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Texas Legislature Takes Up SFC Priority Bills

SFC’s agenda for the Texas Legislative session took its first steps last week when two of our top three priority bills were introduced in the Texas Senate and House of Representatives. Austin’s own Eddie Rodriguez and Senator Lois Kolkhorst (Brenham) introduced legislation that seeks to expand Texas’ Cottage Food Law (House Bill 2108, Senate Bill 572).

Improvements include clarifying what constitutes a pickle (yes, we’re serious) as well as extending Cottage Food protections to fermented, and some canned foods. The House version of the bill also includes a provision—supported by SFC—that would allow farmers producing on a small scale to sell frozen fruits and vegetables directly to consumers.

Bills (Senate Bill 932, House Bill 2009) aimed at tackling the issue of burdensome permitting for small farmers and ranchers also made progress in the House and Senate. Senator Bryan Hughes (Mineola) and Representative Terry Wilson (Marble Falls) introduced bills that would cap the amount that Texas’ hundreds of local public health organizations can charge farmers, ranchers, and other farmers market vendors to conduct business in their jurisdictions.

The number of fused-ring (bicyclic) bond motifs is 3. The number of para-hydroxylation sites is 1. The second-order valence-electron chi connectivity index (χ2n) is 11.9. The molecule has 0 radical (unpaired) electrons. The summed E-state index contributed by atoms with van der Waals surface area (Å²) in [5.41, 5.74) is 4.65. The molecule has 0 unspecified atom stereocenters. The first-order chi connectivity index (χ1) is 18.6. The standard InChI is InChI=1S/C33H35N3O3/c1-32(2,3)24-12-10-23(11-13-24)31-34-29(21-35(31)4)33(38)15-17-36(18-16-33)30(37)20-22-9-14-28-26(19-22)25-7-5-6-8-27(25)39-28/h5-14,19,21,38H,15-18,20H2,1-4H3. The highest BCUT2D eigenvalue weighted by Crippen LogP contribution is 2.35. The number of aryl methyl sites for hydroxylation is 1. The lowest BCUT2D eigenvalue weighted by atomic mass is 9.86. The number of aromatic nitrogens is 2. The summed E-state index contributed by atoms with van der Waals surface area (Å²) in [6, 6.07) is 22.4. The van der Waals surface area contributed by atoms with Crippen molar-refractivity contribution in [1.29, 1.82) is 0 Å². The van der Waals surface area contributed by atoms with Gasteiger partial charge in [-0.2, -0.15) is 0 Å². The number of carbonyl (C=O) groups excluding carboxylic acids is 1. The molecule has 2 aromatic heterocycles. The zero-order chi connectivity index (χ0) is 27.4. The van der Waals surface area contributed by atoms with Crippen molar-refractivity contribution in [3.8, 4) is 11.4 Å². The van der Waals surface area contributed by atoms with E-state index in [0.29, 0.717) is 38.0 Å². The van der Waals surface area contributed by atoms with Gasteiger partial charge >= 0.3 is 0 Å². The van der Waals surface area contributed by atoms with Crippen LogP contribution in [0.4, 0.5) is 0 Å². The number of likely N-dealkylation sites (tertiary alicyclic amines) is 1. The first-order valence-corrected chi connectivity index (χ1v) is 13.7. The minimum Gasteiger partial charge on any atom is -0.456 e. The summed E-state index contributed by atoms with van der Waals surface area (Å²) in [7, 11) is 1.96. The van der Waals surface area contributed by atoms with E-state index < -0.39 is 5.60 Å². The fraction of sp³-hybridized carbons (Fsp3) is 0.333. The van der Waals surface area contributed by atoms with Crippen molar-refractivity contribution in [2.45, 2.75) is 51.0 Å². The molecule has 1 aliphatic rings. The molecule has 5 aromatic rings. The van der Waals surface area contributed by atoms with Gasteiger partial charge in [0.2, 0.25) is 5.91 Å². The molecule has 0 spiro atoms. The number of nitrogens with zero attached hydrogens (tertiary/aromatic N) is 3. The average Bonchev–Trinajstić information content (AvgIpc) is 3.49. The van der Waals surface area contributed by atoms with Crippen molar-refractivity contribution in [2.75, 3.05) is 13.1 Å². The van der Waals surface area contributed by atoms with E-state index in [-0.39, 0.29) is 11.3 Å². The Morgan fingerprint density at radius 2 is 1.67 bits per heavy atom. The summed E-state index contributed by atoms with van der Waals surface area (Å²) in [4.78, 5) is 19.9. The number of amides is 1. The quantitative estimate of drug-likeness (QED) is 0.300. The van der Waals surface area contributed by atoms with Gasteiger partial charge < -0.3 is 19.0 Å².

Newly-elected Senator Nathan Johnson (Dallas) also filed legislation (SB 789) that would allow farmers and ranchers to sample their products at farmers markets without incurring the cost of a separate permit. Texas created our wonderful network of Farm to Market roads in the early 20th century to give farmers access to local markets. Reducing the cost of occupational licensing for direct-marketing farmers is a critical first step in creating a regulatory environment were local agriculture can thrive.

Finally, the Texas Legislative Council—which must approve all bills filed in the Texas Legislature—gave the thumbs up to a bill supported by SFC and the American Heart Association that would both create a statewide SNAP incentive pilot and study the impact that local nutrition incentive programs like SFC’s Double Dollars are having in communities across the state.

Stay tuned for updates as these bills work their way through the legislative process during the next few months.